One of the budget-related changes voted in last week by New York State’s politicians included a new “Amazon tax”:
“Another $50 million will come from requiring online retailers like Amazon that do not have a physical presence in New York to collect sales taxes on purchases made by New Yorkers and remit them to the state.
New York’s argument, based on a reading of the 1992 Quill vs. North Dakota U.S. Supreme Court ruling, is that because Amazon makes sales through affiliates who live in the state, it can be considered to have a physical presence there—which means the new law wouldn’t apply to retailers who don’t use affiliate programs.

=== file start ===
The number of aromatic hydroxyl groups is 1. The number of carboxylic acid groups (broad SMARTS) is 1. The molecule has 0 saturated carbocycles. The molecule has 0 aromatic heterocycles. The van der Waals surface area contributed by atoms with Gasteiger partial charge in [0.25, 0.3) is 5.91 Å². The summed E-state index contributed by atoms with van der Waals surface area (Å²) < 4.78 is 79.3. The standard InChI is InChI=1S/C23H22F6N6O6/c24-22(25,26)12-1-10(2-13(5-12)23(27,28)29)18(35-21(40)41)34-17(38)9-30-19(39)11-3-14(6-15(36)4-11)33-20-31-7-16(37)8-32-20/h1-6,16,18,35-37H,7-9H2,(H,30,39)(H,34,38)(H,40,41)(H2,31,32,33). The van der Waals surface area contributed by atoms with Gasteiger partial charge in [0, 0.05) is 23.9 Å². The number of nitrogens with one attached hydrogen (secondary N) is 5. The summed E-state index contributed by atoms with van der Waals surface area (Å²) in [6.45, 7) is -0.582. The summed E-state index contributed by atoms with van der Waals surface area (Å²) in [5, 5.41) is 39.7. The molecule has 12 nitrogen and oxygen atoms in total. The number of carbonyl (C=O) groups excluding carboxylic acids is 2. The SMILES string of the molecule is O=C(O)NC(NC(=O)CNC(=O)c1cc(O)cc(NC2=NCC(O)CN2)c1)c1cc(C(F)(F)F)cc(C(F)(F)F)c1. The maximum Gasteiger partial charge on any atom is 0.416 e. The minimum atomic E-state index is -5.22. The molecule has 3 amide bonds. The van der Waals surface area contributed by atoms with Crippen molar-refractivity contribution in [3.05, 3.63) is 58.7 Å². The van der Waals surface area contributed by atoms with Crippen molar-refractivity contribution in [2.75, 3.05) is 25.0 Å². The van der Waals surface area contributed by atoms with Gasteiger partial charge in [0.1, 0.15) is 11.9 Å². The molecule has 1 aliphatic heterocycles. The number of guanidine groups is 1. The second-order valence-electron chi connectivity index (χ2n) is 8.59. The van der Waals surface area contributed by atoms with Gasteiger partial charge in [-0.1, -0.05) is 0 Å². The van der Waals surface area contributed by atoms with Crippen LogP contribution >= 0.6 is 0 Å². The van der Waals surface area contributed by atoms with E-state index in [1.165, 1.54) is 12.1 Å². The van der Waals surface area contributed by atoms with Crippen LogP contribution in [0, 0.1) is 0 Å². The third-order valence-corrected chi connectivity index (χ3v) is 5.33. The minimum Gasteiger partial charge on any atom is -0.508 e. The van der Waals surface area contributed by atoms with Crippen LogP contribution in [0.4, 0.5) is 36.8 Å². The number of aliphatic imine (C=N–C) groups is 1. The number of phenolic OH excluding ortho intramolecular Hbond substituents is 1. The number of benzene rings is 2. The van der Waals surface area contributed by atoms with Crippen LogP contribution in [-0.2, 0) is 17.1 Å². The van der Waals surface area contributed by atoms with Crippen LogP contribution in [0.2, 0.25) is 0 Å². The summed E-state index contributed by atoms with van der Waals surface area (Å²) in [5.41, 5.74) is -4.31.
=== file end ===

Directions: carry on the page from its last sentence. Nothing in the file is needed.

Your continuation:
Oddly, until now New York residents have been asked to voluntarily provide their total sum of online purchases on their state tax forms in order to estimate a tax payment, but InternetNews wrly notes it “evidently has fallen short” of the expected revenue goals set by the state.
Although there’s likely to be a legal challenge to the law, it’s also possible that other states will use it as a model to levy their own sales taxes whenever there’s an affiliate presence in-state. In the near future, at least, it looks like New Yorkers will soon have to start paying sales tax on Amazon purchases.
“Legislators Back Spending Rise in State’s Budget” [New York Times] (Thanks to Andres!)
“‘Amazon Tax’ Lands in New York” [InternetNews]